This week’s action in the House revolved around two proposed constitutional amendments. The first, which we debated last night (1/27), came about as a result of an Iowa Supreme Court ruling that interpreted the language of the Iowa Constitution that there is an inherit right to abortion. The second, which we will debate today, would place a right to keep and bear arms in the Iowa Constitution, very similar to Second Amendment in the United States Bill of Rights.
As you can imagine, both of these proposals are controversial, mostly along partisan lines. A lot of the criticism last night revolved around the fact that we are doing these amendments early in the session. As some of the first action on the floor, it sets a highly adversarial tone for the rest of the session. Unfortunately, that tone was set on day one of the session when the minority leader accused Republicans of failing to condemn the violence that occurred in Washington D.C., on January 6th, despite the fact that it had been roundly criticized by Republicans all across the state. The other aspect of the timing of these actions is that everyone knows that they are on the agenda and will have to be dealt with sooner or later. Until they are, these amendments would be the 800-pound gorilla sitting in the corner of the room that everyone would be watching out of the corner of their eyes and thinking “When will he make a move?” While the atmosphere in the chamber will be tense for a few days, these actions will be off the table and no longer a cloud hanging over the House and everything that happens here.
The beauty and the genius in this process is that the people of the State of Iowa will be the final arbiter of these two issues. After these two proposed amendments pass, in two consecutive General Assemblies, they will be placed on the next general election ballot. The people of the state will make the final decision whether or not they will be amended to the Iowa Constitution. Regardless of which side of either issue that you might be on, you will have an opportunity to help determine the ultimate fate of these two proposals.
The final item that we will take up this week will be the Governor’s initiative that every K-12 student, in the state, have access to 100%, in-person, classroom, instruction. The bill will require that every school offer the option of 100%, in-person, instruction. Parents will have the option of sending their children to school on a normal schedule or they can stay with whatever hybrid option the school might be offering. Most schools in the state are offering 100%, in-person or something close to it. I have had only a handful of contacts from my district in regard to this issue and everyone seems to be comfortable with how our local districts are handling the situation. Statewide, parents are demanding that 100%, in-person, learning be an option. They are looking at statistics from across the nation of rising rates of suicide and depression amongst our school age population. This is one of those occasions where I, as your representative, must decide the best path.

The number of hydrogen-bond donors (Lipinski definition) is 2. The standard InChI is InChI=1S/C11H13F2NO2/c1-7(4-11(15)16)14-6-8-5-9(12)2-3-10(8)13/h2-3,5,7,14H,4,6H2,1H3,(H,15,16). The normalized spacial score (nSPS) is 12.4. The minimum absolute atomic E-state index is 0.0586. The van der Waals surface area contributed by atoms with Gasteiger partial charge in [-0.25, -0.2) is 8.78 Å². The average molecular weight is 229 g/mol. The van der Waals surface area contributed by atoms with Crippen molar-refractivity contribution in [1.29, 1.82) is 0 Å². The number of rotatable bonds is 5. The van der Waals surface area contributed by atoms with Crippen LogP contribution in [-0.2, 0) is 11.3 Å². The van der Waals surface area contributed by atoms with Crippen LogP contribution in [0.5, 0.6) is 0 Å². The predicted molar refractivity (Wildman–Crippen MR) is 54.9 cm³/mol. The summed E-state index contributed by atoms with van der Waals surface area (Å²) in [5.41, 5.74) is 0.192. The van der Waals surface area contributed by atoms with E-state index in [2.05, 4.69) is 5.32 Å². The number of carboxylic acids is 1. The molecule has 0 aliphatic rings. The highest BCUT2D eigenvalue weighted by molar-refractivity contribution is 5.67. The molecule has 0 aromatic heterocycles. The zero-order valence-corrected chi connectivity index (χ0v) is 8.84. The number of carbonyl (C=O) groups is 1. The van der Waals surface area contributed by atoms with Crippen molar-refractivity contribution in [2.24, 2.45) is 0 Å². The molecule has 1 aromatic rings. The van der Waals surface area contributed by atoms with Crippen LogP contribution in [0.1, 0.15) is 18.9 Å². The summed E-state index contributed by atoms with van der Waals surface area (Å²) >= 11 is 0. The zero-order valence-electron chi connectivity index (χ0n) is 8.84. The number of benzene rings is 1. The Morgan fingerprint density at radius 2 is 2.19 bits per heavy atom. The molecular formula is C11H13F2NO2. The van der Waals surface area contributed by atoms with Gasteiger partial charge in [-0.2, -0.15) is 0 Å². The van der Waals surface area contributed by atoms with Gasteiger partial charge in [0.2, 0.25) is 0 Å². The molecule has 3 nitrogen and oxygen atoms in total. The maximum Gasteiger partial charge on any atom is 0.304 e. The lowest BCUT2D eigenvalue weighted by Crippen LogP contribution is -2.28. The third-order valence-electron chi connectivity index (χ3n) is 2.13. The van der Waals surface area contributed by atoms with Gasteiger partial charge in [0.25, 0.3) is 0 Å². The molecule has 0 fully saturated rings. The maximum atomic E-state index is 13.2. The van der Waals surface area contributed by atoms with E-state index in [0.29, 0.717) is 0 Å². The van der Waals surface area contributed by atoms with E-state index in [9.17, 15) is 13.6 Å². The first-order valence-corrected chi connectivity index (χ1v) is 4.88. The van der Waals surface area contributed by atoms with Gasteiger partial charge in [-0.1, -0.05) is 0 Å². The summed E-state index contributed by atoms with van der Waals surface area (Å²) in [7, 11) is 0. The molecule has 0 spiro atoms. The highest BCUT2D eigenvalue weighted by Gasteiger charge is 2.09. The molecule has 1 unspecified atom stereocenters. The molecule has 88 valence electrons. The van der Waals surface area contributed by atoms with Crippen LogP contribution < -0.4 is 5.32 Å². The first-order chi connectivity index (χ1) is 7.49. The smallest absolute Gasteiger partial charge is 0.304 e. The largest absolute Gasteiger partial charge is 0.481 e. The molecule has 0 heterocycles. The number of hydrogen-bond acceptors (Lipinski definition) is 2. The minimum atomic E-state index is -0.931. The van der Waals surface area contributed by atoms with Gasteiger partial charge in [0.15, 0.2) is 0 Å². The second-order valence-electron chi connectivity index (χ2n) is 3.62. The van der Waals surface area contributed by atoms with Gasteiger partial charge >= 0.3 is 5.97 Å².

Here are the two questions:
- Do we mandate an extra burden on our local school districts, all of whom are already doing an excellent job, in order to bring recalcitrant districts, some of which have had no in-person instruction this school year, into line?
- Do we do nothing and let some of the children in our state lose an entire year of schooling while being subject to the lack of socialization that is causing mental health issues and increased suicides?
Supplemental State Aid (SSA) to our K-12 school system will be at the top of the agenda next week. The Legislature is required by law to send SSA to the Governor within thirty days after she submits her budget. This allows our local districts to certify their budgets for the 21-22 school year by their deadlines. The whole process looks entirely different this year due to COVID-19. Because of homeschooling and a move to private schools, our public-school enrollment is down to over 6,000 students state-wide. We will have to determine how to handle districts with enrollment losses due to COVID-19 as well as try to project a year ahead when many of those students could come back into the public system.
The City of Storm Lake, host to our monthly forums, are still hoping to have in-person events at King’s Pointe in February and March. I look forward to seeing all of you there if it can be made to work.